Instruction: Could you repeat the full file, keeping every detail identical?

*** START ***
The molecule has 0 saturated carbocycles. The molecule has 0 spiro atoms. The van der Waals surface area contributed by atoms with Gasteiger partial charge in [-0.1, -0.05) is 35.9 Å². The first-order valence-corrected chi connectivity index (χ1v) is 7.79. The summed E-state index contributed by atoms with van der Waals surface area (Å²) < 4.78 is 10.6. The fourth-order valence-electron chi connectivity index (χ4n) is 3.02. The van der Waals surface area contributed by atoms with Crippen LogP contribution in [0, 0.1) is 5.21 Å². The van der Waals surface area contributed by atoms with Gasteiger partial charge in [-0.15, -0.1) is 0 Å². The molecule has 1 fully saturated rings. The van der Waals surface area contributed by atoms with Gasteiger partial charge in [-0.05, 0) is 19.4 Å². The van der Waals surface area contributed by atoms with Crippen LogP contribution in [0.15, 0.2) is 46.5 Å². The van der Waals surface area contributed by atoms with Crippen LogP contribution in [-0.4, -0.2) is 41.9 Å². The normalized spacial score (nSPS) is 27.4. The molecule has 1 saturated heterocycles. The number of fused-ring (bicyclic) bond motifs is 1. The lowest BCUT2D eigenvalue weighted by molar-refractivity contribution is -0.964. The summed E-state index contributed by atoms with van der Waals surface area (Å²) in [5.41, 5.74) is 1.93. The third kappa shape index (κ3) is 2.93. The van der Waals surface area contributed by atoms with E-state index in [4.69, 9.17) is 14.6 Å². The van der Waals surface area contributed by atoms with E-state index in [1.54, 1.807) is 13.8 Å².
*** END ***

The molecule has 0 saturated carbocycles. The molecule has 0 spiro atoms. The van der Waals surface area contributed by atoms with Gasteiger partial charge in [-0.1, -0.05) is 35.9 Å². The first-order valence-corrected chi connectivity index (χ1v) is 7.79. The summed E-state index contributed by atoms with van der Waals surface area (Å²) < 4.78 is 10.6. The fourth-order valence-electron chi connectivity index (χ4n) is 3.02. The van der Waals surface area contributed by atoms with Crippen LogP contribution in [0, 0.1) is 5.21 Å². The van der Waals surface area contributed by atoms with Gasteiger partial charge in [-0.15, -0.1) is 0 Å². The molecule has 1 fully saturated rings. The van der Waals surface area contributed by atoms with Gasteiger partial charge in [-0.05, 0) is 19.4 Å². The van der Waals surface area contributed by atoms with Crippen LogP contribution in [0.15, 0.2) is 46.5 Å². The van der Waals surface area contributed by atoms with Crippen LogP contribution in [-0.4, -0.2) is 41.9 Å². The normalized spacial score (nSPS) is 27.4. The molecule has 1 saturated heterocycles. The number of fused-ring (bicyclic) bond motifs is 1. The lowest BCUT2D eigenvalue weighted by molar-refractivity contribution is -0.964. The summed E-state index contributed by atoms with van der Waals surface area (Å²) in [5.41, 5.74) is 1.93. The third kappa shape index (κ3) is 2.93. The van der Waals surface area contributed by atoms with E-state index in [4.69, 9.17) is 14.6 Å². The van der Waals surface area contributed by atoms with E-state index in [1.54, 1.807) is 13.8 Å².